A young girl giant strolling across the sky saw an orange and decided to lick it. She found it was nice and so licked it more and more, and gradually she began to lick the orange away.
Slowly she ate more and more of it, until her father saw what she was doing and said, “You mustn’t eat that in daytime. All the little people on the world below use that orange as a way of staying warm. Put it back at once.”
The young giant was unhappy to have caused a problem, and besides she didn’t like to be told off by her dad. But she couldn’t put the orange back because she had already licked some of it. So she asked her dad to help.
“Come on,” said the giant dad, seeing his daughter was worried. “We can put it back bit by bit, so those funny little people on the planet will hardly notice.
For the next five minutes the giant and his daughter rebuilt the orange bit by bit until it was back to the round orange that it was before.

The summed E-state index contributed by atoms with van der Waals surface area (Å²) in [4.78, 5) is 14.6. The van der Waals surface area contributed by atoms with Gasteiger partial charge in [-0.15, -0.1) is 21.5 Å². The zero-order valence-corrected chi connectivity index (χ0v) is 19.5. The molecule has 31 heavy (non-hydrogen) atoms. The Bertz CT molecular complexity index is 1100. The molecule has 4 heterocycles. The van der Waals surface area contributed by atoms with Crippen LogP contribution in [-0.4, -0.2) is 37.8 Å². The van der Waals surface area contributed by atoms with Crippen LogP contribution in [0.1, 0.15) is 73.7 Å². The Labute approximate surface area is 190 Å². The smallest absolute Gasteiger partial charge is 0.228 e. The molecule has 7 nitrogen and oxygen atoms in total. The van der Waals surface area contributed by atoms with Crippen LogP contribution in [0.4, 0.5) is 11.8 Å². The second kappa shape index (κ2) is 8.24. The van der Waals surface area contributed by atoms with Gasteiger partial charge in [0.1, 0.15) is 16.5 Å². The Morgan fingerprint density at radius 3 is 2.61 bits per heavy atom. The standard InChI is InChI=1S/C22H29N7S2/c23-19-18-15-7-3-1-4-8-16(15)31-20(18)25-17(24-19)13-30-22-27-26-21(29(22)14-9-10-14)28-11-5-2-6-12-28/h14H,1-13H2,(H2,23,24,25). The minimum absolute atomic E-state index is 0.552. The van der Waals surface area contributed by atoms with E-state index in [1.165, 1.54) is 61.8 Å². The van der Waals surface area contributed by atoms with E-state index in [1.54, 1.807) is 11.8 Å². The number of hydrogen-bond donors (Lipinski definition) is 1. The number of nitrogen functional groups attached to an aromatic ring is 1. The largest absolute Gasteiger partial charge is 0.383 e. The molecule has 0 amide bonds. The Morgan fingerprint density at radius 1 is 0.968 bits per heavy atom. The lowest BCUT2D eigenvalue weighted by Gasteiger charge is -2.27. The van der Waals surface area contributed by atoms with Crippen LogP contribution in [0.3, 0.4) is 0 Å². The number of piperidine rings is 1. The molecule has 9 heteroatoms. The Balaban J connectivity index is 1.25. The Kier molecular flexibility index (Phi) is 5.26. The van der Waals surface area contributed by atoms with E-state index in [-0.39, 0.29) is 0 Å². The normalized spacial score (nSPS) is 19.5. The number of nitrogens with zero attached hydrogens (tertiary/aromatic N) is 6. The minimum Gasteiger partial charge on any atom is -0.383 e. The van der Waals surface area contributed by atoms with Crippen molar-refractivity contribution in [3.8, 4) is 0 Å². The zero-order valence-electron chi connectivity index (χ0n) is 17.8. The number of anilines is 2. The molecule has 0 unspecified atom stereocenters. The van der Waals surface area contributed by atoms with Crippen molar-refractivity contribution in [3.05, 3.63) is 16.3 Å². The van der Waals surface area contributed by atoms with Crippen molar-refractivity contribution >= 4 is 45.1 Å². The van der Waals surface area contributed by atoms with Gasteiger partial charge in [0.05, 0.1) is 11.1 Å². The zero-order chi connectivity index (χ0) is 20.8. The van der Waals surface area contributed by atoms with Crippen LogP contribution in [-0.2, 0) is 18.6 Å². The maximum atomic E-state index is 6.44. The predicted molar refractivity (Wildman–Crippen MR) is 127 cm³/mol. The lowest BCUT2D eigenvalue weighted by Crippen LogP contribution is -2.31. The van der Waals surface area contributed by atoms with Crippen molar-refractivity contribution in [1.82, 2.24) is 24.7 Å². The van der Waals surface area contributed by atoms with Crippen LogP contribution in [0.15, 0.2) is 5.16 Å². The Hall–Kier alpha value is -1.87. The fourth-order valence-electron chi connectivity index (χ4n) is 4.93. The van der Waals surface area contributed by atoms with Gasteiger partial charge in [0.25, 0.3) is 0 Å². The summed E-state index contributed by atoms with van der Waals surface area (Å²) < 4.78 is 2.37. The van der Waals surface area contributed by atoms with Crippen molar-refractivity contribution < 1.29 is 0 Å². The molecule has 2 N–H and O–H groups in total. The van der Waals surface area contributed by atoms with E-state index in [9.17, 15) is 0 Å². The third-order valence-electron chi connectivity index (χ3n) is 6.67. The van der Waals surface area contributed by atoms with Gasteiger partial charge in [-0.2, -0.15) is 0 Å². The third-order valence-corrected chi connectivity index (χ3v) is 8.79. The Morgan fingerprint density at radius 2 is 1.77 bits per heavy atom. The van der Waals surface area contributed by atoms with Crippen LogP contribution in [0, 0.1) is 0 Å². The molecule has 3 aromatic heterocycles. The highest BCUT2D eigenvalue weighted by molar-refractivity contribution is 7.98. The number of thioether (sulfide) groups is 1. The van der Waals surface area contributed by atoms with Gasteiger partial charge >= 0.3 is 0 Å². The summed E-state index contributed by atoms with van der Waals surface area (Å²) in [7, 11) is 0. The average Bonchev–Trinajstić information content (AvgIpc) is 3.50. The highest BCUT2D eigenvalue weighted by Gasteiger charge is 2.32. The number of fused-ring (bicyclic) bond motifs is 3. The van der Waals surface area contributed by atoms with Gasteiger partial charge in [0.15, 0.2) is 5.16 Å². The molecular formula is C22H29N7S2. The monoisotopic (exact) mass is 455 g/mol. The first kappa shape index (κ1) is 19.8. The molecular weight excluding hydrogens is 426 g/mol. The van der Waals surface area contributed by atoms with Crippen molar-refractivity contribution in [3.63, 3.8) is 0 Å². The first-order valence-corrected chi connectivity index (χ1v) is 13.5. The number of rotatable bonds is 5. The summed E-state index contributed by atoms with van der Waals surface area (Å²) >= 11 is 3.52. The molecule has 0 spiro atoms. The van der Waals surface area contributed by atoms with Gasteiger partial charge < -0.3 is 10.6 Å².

When the job was done the giant and his daughter looked at the orange giving out its light for the little people below, and they were happy that the problem had been resolved. “Now promise me you won’t do that again,” said the giant, and his daughter agreed.
“And one more thing, go and tell all your brothers and sisters about this and make them promise that they won’t ever lick the orange in the sky.”
Dutifully the giant’s daughter did this, and eventually she told everyone except one of her brothers as he was away on holiday. He never got the message not to eat the big orange in the sky, and two years later he came back and the problem started again.
Of course, that story isn’t a classic myth but it has some of the basic ingredients of something taken from our life and then creatures we can’t understand doing very human like things while living up in the sky (or sometimes underground).
Myths and legends are part of our heritage; tales of strange creatures doing human like things. Which is why we have produced the book Understanding Myths and Legends containing 27 stories from countries around the World. Stories that can be used to support topic work in history and RE or used as part of a unit of work in literacy.
For more information or to order Understanding Myths and Legends for £19.99 as a printed book, £12.99 as an e-pdf, or both for £24.19, please visit:
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